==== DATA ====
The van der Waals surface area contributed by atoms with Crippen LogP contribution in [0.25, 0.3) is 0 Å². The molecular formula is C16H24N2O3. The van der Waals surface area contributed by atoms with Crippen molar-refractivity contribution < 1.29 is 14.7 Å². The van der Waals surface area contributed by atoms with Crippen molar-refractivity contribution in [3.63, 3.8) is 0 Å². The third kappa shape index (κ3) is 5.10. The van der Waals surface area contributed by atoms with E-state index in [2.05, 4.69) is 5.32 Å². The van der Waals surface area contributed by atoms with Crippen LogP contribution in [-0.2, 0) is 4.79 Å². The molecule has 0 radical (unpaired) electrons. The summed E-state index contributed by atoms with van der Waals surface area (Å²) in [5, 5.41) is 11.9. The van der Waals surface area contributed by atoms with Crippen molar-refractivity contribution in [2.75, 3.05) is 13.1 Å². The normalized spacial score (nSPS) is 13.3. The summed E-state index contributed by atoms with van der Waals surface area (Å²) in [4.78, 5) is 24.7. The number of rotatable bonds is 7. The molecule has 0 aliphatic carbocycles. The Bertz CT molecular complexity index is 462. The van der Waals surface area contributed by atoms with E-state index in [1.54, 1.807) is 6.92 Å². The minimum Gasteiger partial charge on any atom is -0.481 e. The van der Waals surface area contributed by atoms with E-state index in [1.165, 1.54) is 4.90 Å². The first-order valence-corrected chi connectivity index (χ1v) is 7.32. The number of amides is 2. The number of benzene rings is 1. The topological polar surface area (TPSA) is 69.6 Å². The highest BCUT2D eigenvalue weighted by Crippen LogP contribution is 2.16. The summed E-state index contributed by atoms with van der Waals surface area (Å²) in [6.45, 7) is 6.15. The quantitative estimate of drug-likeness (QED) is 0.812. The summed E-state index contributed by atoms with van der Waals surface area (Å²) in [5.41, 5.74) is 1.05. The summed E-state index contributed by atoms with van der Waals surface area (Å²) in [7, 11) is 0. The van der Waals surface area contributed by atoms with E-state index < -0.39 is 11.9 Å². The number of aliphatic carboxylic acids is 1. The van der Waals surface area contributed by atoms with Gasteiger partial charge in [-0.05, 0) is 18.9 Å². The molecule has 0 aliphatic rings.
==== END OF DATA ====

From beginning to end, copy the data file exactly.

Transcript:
The van der Waals surface area contributed by atoms with Crippen LogP contribution in [0.25, 0.3) is 0 Å². The molecular formula is C16H24N2O3. The van der Waals surface area contributed by atoms with Crippen molar-refractivity contribution < 1.29 is 14.7 Å². The van der Waals surface area contributed by atoms with Crippen molar-refractivity contribution in [3.63, 3.8) is 0 Å². The third kappa shape index (κ3) is 5.10. The van der Waals surface area contributed by atoms with E-state index in [2.05, 4.69) is 5.32 Å². The van der Waals surface area contributed by atoms with Crippen LogP contribution in [-0.2, 0) is 4.79 Å². The molecule has 0 radical (unpaired) electrons. The summed E-state index contributed by atoms with van der Waals surface area (Å²) in [5, 5.41) is 11.9. The van der Waals surface area contributed by atoms with Crippen molar-refractivity contribution in [2.75, 3.05) is 13.1 Å². The normalized spacial score (nSPS) is 13.3. The summed E-state index contributed by atoms with van der Waals surface area (Å²) in [4.78, 5) is 24.7. The number of rotatable bonds is 7. The molecule has 0 aliphatic carbocycles. The Bertz CT molecular complexity index is 462. The van der Waals surface area contributed by atoms with E-state index in [1.54, 1.807) is 6.92 Å². The minimum Gasteiger partial charge on any atom is -0.481 e. The van der Waals surface area contributed by atoms with E-state index in [1.165, 1.54) is 4.90 Å². The first-order valence-corrected chi connectivity index (χ1v) is 7.32. The number of amides is 2. The number of benzene rings is 1. The topological polar surface area (TPSA) is 69.6 Å². The highest BCUT2D eigenvalue weighted by Crippen LogP contribution is 2.16. The summed E-state index contributed by atoms with van der Waals surface area (Å²) in [6.45, 7) is 6.15. The quantitative estimate of drug-likeness (QED) is 0.812. The summed E-state index contributed by atoms with van der Waals surface area (Å²) in [5.41, 5.74) is 1.05. The summed E-state index contributed by atoms with van der Waals surface area (Å²) in [7, 11) is 0. The van der Waals surface area contributed by atoms with E-state index < -0.39 is 11.9 Å². The number of aliphatic carboxylic acids is 1. The van der Waals surface area contributed by atoms with Gasteiger partial charge in [-0.05, 0) is 18.9 Å². The molecule has 0 aliphatic rings.